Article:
Arabs Weigh In on Cease-Fire Resolution
MICHELE NORRIS, host:
Turning now to the diplomatic efforts to broker a cease-fire in the Middle East. A delegation of Arab foreign ministers is at the U.N. today, trying to make changes to a draft of a cease-fire plan and keep the hopes of a deal alive.
NPR's Jackie Northam is following this story. She joins us now. Jackie, can you tell us what happened, what the proposed cease-fire says now, and why Lebanon and the Arab League object to it?
JACKIE NORTHAM reporting:
Well, the proposed resolution was crafted by France and the U.S. It calls for a truce, that the current United Nations peacekeeping force stay in Lebanon to monitor the border region, and it lays out a plan for permanent cease-fire, as well as a political settlement to this. The second phase involves setting up an international military force and really trying to get to the root problem of the conflict.
Now there are a few provisions in the proposal that caused a lot of concern in Lebanon and throughout the Middle East, and one of them regards the timing of the Israeli withdrawal from southern Lebanon. The provision says that Israeli troops remain in southern Lebanon until an international military force moves into the region to replace them. Lebanon and the Arab League say that's unacceptable, and that Israel must withdraw from Lebanon immediately after a cease-fire is in place and not wait until the international force is there. And the Arab delegation is trying to change that provision.
NORRIS: Now Lebanon has said that it will send 15,000 army troops to southern Lebanon once the Israeli soldiers move out. Why was that offer made, and what's the reaction from Israel?
NORTHAM: Well, the Lebanese government, which includes two Hezbollah ministers, made the offer yesterday. It provided few details but said its troops would work with U.N. forces once Israel's troops pull out. Lebanon didn't say anything about its soldiers alongside an international force, nor did it explicitly say whether Hezbollah would pull out of the border regions. But there's an understanding that Hezbollah agrees with this offer because the two ministers that are in the Lebanese government signed on to it.
There was, at best, a lukewarm response from Israel. Prime Minister Ehud Olmert said it was an interesting step that would be reviewed. What Israel really wants, though, Michele, is a robust fighting force to take over in southern Lebanon, one that has the ability and the willingness to contain Hezbollah, to stop weapon shipments and any attacks on Israel.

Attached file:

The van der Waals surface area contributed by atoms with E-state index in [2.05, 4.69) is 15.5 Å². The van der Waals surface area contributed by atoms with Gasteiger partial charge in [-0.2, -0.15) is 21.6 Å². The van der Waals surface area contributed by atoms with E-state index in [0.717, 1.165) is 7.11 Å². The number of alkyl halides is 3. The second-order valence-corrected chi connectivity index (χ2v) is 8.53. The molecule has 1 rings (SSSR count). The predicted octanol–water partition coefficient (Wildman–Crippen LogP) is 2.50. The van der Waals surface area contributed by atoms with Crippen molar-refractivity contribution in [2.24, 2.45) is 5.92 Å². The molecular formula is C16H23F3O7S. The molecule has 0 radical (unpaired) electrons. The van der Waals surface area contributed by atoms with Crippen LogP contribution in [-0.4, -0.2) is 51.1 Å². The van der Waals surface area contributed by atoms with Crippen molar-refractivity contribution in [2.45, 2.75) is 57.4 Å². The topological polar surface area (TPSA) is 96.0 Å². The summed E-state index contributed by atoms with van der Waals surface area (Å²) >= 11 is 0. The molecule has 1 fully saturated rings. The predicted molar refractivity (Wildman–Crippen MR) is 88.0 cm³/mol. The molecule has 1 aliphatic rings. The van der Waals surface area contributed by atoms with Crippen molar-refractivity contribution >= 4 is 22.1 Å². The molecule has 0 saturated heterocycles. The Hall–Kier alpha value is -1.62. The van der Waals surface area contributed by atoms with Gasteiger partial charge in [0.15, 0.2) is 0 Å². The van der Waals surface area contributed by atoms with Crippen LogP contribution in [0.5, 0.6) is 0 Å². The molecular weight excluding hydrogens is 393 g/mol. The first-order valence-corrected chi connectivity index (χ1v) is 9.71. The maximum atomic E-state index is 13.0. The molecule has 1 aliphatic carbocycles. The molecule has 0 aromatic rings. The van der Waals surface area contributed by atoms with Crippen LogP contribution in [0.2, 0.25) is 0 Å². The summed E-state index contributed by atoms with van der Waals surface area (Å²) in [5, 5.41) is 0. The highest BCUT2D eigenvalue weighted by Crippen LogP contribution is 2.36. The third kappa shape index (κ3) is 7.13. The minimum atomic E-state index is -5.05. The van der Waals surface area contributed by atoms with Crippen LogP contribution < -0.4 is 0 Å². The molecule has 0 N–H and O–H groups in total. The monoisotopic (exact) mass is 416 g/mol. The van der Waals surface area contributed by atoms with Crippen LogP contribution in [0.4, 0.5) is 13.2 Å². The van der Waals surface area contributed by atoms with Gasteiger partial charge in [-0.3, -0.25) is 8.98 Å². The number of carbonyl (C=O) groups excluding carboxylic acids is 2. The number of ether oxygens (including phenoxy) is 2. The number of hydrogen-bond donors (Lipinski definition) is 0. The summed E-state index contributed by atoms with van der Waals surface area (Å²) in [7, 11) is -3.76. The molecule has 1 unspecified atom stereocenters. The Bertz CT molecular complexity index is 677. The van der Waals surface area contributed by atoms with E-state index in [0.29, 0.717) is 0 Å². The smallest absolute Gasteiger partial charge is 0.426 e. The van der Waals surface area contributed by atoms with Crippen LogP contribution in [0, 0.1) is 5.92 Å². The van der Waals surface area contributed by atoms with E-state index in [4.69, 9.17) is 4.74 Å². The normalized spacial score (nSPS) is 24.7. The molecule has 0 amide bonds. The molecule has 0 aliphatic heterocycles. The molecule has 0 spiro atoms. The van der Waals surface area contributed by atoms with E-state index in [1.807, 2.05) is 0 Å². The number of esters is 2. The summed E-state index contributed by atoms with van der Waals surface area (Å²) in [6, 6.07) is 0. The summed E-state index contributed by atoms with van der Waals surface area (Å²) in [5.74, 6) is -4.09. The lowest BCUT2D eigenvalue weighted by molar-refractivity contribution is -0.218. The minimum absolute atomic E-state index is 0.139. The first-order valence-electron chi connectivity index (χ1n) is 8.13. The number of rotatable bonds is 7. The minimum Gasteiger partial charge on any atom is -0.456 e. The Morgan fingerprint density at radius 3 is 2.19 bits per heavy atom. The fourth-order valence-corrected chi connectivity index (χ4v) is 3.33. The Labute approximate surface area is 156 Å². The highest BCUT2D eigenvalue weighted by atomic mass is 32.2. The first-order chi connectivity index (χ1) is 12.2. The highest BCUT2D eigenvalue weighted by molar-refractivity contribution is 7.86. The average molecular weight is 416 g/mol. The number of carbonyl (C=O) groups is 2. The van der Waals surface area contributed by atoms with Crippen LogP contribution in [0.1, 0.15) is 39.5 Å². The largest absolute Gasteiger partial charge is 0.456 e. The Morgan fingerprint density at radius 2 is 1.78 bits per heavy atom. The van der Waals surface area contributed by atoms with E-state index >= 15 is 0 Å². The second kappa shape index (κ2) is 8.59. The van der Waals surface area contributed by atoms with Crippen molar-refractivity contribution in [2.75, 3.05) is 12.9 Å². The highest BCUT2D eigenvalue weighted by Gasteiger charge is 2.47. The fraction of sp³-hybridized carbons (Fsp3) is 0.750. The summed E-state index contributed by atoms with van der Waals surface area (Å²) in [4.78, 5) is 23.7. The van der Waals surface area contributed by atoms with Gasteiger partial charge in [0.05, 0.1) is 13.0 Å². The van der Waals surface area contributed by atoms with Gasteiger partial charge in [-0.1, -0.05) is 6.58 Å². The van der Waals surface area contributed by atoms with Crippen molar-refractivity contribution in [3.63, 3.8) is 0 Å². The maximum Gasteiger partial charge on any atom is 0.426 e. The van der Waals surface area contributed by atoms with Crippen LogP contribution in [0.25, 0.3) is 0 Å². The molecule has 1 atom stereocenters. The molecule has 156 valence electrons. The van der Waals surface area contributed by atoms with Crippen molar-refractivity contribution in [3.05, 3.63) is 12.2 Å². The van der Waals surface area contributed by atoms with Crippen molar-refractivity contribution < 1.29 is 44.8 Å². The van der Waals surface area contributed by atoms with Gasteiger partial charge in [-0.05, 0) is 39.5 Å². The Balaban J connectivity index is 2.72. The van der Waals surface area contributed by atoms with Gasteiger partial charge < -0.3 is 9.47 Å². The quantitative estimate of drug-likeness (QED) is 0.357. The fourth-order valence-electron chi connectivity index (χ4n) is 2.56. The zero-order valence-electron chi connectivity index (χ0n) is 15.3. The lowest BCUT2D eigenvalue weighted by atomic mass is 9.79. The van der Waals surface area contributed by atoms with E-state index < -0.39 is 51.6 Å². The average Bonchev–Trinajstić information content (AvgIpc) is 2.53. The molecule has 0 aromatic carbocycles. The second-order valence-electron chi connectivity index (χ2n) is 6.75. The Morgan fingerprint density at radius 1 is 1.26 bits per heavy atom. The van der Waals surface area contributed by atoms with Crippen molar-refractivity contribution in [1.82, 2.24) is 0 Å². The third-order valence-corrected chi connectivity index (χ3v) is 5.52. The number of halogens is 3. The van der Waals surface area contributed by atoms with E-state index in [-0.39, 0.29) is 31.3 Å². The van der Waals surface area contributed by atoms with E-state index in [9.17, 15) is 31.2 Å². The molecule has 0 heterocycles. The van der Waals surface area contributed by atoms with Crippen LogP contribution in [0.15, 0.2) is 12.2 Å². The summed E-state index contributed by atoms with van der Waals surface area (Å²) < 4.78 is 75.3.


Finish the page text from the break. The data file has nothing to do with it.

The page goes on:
It considers the current U.N. force there to be weak, and it doesn't have a lot of confidence in the Lebanese army that it will be able to contain Hezbollah.
NORRIS: Any sign that France, the United States, or the rest of the Security Council will listen to the Arab League delegates?
NORTHAM: There's - certainly the Security Council is going to listen to what the Arab delegation has to say and what changes they'd like to see made to this draft resolution, but it's hard to say how far the Arab delegation will get. Yesterday, France's ambassador to the U.N. said that he felt that the resolution, as it stands now, is fine.
Today he's saying he'll take Lebanon's stance into account. So there might be a little step forward. It doesn't appear the delegation will have much impact with the U.S. President Bush said yesterday that the whole issue of the timetable for Israel's withdrawal was non-negotiable. But if something doesn't change, if this proposal isn't somehow massaged to satisfy both sides in this, it's hard to see how a cease-fire can take hold.
In other words, the security council can take this document, they can sign it, they can stamp it, they can shake hands, they can do whatever they want and say a cease-fire is in place, but if Lebanon and Hezbollah don't agree with some of these key provisions as to the timetable of Israel's withdrawal, it's hard to see how this cease-fire will happen.
NORRIS: Any idea when the Security Council will vote?
NORTHAM: Well, it's already delayed a day. It could happen tomorrow, Wednesday, maybe Thursday. We don't know yet.
NORRIS: Thank you, Jackie.
NORTHAM: Thank you.
NORRIS: That was NPR's Jackie Northam.
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